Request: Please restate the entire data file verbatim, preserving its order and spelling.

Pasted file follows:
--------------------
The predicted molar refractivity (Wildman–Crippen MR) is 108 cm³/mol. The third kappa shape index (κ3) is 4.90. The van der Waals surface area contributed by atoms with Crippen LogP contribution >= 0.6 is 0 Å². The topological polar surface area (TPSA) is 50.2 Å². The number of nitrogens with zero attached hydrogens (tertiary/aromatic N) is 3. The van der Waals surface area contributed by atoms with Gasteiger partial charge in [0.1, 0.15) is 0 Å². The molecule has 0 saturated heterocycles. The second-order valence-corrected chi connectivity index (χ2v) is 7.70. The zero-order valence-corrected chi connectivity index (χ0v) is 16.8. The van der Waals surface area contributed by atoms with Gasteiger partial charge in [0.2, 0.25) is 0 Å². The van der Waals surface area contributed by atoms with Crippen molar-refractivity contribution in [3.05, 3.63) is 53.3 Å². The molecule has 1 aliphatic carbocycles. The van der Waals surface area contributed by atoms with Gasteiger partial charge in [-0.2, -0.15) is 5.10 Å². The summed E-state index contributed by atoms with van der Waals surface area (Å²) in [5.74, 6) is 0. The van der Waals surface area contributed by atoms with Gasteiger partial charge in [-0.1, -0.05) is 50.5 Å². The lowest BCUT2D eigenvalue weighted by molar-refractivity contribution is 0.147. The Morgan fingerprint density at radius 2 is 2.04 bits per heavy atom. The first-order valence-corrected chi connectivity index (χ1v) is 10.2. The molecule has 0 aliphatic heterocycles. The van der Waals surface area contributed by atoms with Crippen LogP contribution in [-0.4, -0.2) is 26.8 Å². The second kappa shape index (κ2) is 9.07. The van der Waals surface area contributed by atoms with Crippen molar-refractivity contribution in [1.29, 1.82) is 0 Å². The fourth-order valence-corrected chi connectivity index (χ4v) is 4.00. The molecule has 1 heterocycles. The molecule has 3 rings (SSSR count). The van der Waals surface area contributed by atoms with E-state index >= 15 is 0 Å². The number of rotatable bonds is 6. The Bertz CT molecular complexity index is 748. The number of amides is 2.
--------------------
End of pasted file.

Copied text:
The predicted molar refractivity (Wildman–Crippen MR) is 108 cm³/mol. The third kappa shape index (κ3) is 4.90. The van der Waals surface area contributed by atoms with Crippen LogP contribution >= 0.6 is 0 Å². The topological polar surface area (TPSA) is 50.2 Å². The number of nitrogens with zero attached hydrogens (tertiary/aromatic N) is 3. The van der Waals surface area contributed by atoms with Gasteiger partial charge in [0.1, 0.15) is 0 Å². The molecule has 0 saturated heterocycles. The second-order valence-corrected chi connectivity index (χ2v) is 7.70. The zero-order valence-corrected chi connectivity index (χ0v) is 16.8. The van der Waals surface area contributed by atoms with Gasteiger partial charge in [0.2, 0.25) is 0 Å². The van der Waals surface area contributed by atoms with Crippen molar-refractivity contribution in [3.05, 3.63) is 53.3 Å². The molecule has 1 aliphatic carbocycles. The van der Waals surface area contributed by atoms with Gasteiger partial charge in [-0.2, -0.15) is 5.10 Å². The summed E-state index contributed by atoms with van der Waals surface area (Å²) in [5.74, 6) is 0. The van der Waals surface area contributed by atoms with Gasteiger partial charge in [-0.1, -0.05) is 50.5 Å². The lowest BCUT2D eigenvalue weighted by molar-refractivity contribution is 0.147. The Morgan fingerprint density at radius 2 is 2.04 bits per heavy atom. The first-order valence-corrected chi connectivity index (χ1v) is 10.2. The molecule has 0 aliphatic heterocycles. The van der Waals surface area contributed by atoms with Crippen LogP contribution in [-0.4, -0.2) is 26.8 Å². The second kappa shape index (κ2) is 9.07. The van der Waals surface area contributed by atoms with Crippen molar-refractivity contribution in [1.29, 1.82) is 0 Å². The fourth-order valence-corrected chi connectivity index (χ4v) is 4.00. The molecule has 1 heterocycles. The molecule has 3 rings (SSSR count). The van der Waals surface area contributed by atoms with E-state index >= 15 is 0 Å². The number of rotatable bonds is 6. The Bertz CT molecular complexity index is 748. The number of amides is 2.